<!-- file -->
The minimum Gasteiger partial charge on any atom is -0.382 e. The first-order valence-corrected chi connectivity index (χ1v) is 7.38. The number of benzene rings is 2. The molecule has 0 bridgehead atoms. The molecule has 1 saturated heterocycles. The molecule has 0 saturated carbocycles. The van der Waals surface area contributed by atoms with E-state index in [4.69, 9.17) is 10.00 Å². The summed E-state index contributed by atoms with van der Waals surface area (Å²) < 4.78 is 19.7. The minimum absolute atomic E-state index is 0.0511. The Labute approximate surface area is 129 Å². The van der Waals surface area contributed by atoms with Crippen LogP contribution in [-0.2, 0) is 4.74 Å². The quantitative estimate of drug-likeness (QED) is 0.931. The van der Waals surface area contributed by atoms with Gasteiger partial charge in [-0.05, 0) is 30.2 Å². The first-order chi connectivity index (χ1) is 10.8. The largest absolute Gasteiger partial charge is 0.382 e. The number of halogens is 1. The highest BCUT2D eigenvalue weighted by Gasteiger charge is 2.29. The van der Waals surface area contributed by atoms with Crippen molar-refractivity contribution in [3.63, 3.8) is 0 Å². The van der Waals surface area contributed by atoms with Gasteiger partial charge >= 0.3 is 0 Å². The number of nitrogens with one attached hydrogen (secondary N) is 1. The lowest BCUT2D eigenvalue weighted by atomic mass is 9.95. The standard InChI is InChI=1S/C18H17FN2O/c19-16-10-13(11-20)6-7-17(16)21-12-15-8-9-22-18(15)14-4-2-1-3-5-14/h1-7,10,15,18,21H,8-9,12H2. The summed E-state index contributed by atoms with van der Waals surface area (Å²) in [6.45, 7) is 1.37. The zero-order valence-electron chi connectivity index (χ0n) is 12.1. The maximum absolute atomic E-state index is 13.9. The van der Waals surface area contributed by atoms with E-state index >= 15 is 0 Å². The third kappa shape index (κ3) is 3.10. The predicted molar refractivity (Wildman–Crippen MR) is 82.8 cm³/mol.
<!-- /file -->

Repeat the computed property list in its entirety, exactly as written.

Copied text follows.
The minimum Gasteiger partial charge on any atom is -0.382 e. The first-order valence-corrected chi connectivity index (χ1v) is 7.38. The number of benzene rings is 2. The molecule has 0 bridgehead atoms. The molecule has 1 saturated heterocycles. The molecule has 0 saturated carbocycles. The van der Waals surface area contributed by atoms with E-state index in [4.69, 9.17) is 10.00 Å². The summed E-state index contributed by atoms with van der Waals surface area (Å²) < 4.78 is 19.7. The minimum absolute atomic E-state index is 0.0511. The Labute approximate surface area is 129 Å². The van der Waals surface area contributed by atoms with Crippen LogP contribution in [-0.2, 0) is 4.74 Å². The quantitative estimate of drug-likeness (QED) is 0.931. The van der Waals surface area contributed by atoms with Gasteiger partial charge in [-0.05, 0) is 30.2 Å². The first-order chi connectivity index (χ1) is 10.8. The largest absolute Gasteiger partial charge is 0.382 e. The number of halogens is 1. The highest BCUT2D eigenvalue weighted by Gasteiger charge is 2.29. The van der Waals surface area contributed by atoms with Crippen molar-refractivity contribution in [3.63, 3.8) is 0 Å². The van der Waals surface area contributed by atoms with Gasteiger partial charge >= 0.3 is 0 Å². The number of nitrogens with one attached hydrogen (secondary N) is 1. The lowest BCUT2D eigenvalue weighted by atomic mass is 9.95. The standard InChI is InChI=1S/C18H17FN2O/c19-16-10-13(11-20)6-7-17(16)21-12-15-8-9-22-18(15)14-4-2-1-3-5-14/h1-7,10,15,18,21H,8-9,12H2. The summed E-state index contributed by atoms with van der Waals surface area (Å²) in [6.45, 7) is 1.37. The zero-order valence-electron chi connectivity index (χ0n) is 12.1. The maximum absolute atomic E-state index is 13.9. The van der Waals surface area contributed by atoms with E-state index >= 15 is 0 Å². The third kappa shape index (κ3) is 3.10. The predicted molar refractivity (Wildman–Crippen MR) is 82.8 cm³/mol.